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J Allergy Clin Immunol. 2011 Jan;127(1):64-71, 71.e1-4. doi: 10.1016/j.jaci.2010.11.034.

Efficacy and safety of timothy grass allergy immunotherapy tablets in North American children and adolescents.

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  • 1Department of Pediatrics, University of Tennessee Health Science Center, Memphis, Tenn., USA. michael.blaiss@gmail.com

Erratum in

  • J Allergy Clin Immunol. 2011 Aug;128(2):436.

Abstract

BACKGROUND:

Allergy immunotherapy tablet (AIT) treatment might be a safe and convenient form of specific immunotherapy but it has not been investigated in North American children and adolescents.

OBJECTIVE:

We sought to investigate the efficacy and safety of timothy grass AIT treatment in North American children/adolescents with grass pollen-induced allergic rhinoconjunctivitis (ARC) with or without asthma.

METHODS:

Three hundred forty-five subjects (5-17 years old) were randomized to once-daily grass AIT treatment (2,800 bioequivalent allergen units, 75,000 standardized quality tablet, approximately 15 μg of Phl p 5) or placebo approximately 16 weeks before the 2009 grass pollen season (GPS). Treatment continued through the GPS. Daily symptoms and allergy rescue medication use were recorded. The primary end point was the total combined score (TCS) of the daily symptom score (DSS) and daily medication score (DMS) for the entire GPS. DSS, DMS, Rhinoconjunctivitis Quality of Life Questionnaire score, and Phl p 5-specific IgG4 and IgE-blocking factor levels were secondary end points. Safety was assessed through adverse events.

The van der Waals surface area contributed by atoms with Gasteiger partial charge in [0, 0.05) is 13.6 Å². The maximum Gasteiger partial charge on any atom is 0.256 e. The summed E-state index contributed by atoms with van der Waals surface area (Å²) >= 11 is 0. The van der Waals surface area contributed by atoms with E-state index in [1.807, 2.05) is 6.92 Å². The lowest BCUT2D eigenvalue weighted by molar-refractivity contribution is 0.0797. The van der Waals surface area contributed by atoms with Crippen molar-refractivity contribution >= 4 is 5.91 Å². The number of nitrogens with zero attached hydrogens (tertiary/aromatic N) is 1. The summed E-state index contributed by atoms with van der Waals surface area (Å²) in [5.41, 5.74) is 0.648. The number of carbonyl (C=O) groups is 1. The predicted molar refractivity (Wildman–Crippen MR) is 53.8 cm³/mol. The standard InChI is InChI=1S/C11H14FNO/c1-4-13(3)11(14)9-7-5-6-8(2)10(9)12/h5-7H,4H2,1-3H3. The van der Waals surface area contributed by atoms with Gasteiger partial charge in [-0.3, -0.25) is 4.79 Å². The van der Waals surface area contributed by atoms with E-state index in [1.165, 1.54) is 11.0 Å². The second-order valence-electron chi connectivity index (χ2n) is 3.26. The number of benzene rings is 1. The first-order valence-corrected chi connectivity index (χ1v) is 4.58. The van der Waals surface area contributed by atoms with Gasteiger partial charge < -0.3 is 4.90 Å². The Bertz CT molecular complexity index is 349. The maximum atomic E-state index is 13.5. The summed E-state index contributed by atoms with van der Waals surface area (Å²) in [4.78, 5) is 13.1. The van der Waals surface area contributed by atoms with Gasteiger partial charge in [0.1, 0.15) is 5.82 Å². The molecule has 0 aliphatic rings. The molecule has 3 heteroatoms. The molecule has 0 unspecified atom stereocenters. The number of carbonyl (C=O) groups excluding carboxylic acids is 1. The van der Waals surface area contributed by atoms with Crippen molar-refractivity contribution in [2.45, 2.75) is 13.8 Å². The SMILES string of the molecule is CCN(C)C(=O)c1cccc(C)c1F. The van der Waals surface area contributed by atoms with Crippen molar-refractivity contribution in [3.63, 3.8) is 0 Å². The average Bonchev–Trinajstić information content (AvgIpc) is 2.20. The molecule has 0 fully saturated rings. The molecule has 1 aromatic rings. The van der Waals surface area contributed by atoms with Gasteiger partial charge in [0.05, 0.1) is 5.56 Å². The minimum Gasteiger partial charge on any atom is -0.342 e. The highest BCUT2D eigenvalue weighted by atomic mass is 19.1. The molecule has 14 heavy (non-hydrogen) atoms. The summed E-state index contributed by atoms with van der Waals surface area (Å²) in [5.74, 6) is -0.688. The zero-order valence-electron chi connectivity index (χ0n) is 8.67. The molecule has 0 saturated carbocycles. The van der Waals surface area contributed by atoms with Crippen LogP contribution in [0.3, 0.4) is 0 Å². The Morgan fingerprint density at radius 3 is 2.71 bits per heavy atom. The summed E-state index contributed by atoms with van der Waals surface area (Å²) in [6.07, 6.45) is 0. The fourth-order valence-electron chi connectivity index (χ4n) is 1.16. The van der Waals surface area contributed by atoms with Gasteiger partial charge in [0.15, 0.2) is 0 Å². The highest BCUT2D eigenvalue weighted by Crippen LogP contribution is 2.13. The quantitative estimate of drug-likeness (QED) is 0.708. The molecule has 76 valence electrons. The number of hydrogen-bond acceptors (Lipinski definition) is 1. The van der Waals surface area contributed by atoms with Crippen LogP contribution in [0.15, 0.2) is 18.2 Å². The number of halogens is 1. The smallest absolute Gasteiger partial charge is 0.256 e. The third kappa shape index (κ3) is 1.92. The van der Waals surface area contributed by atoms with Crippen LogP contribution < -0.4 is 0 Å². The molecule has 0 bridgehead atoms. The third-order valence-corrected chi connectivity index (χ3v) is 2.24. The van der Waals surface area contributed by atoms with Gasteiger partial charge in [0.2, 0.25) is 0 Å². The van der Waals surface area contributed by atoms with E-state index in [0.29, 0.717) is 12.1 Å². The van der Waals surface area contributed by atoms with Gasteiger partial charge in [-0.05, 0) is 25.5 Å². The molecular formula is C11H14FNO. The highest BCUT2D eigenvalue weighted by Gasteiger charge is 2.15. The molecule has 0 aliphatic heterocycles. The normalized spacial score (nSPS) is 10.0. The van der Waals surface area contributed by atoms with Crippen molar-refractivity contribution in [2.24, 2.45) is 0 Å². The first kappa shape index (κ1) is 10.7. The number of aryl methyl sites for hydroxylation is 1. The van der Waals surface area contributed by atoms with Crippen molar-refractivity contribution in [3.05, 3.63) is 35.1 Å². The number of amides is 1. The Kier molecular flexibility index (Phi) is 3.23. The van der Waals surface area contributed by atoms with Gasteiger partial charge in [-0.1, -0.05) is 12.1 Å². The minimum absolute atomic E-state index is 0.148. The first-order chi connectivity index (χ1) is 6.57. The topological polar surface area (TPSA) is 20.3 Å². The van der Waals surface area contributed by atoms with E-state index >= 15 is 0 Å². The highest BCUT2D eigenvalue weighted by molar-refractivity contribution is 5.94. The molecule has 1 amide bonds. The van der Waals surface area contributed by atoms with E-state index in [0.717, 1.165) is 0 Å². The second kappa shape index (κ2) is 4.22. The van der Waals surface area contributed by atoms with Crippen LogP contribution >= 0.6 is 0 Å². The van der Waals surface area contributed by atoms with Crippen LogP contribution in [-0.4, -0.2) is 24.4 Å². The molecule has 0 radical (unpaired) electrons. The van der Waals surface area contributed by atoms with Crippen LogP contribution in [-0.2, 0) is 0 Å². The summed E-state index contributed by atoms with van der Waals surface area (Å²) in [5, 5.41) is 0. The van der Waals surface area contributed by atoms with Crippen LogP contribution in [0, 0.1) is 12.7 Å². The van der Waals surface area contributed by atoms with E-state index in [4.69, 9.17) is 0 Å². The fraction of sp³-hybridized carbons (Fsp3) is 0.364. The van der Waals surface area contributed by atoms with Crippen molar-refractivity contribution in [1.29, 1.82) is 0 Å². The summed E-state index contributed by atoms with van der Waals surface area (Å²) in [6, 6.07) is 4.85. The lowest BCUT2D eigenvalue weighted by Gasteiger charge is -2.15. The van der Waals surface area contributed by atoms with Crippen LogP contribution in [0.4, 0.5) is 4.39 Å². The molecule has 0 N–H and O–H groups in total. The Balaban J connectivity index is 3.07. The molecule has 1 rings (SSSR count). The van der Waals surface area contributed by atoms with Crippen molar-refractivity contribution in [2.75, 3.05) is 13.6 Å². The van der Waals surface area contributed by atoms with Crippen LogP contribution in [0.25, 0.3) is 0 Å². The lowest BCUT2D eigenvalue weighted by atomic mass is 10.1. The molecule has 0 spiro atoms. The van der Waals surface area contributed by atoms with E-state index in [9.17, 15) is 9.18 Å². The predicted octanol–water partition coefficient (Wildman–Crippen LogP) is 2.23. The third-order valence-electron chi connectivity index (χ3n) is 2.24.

RESULTS:

Eighty-nine percent of subjects were multisensitized. TCS, DSS, DMS, and Rhinoconjunctivitis Quality of Life Questionnaire score versus placebo improved 26% (P = .001), 25% (P = .005), 81% (P = .006), and 18% (P = .04). Phl p 5-specific IgG4 and IgE-blocking factor levels were significantly higher at the peak and end of the GPS (P < .001). Treatment was well tolerated. Adverse events were generally mild and transient. Although no investigator-assessed systemic allergic reactions were reported, 1 grass AIT-treated subject experienced an event indicating a systemic reaction (lip angioedema, dysphagia, and cough).

CONCLUSIONS:

Use of once-daily timothy grass AIT treatment effectively treats timothy grass (cross-reactive with Festucoideae grasses) pollen-induced ARC in North American children 5 years and older. Given its convenient administration, lack of dose build-up requirement, safety profile, and efficacy, AIT treatment might become an important addition to the North American ARC treatment armamentarium.

Copyright © 2010 American Academy of Allergy, Asthma & Immunology. Published by Mosby, Inc. All rights reserved.

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PMID:
21211642
[PubMed - indexed for MEDLINE]
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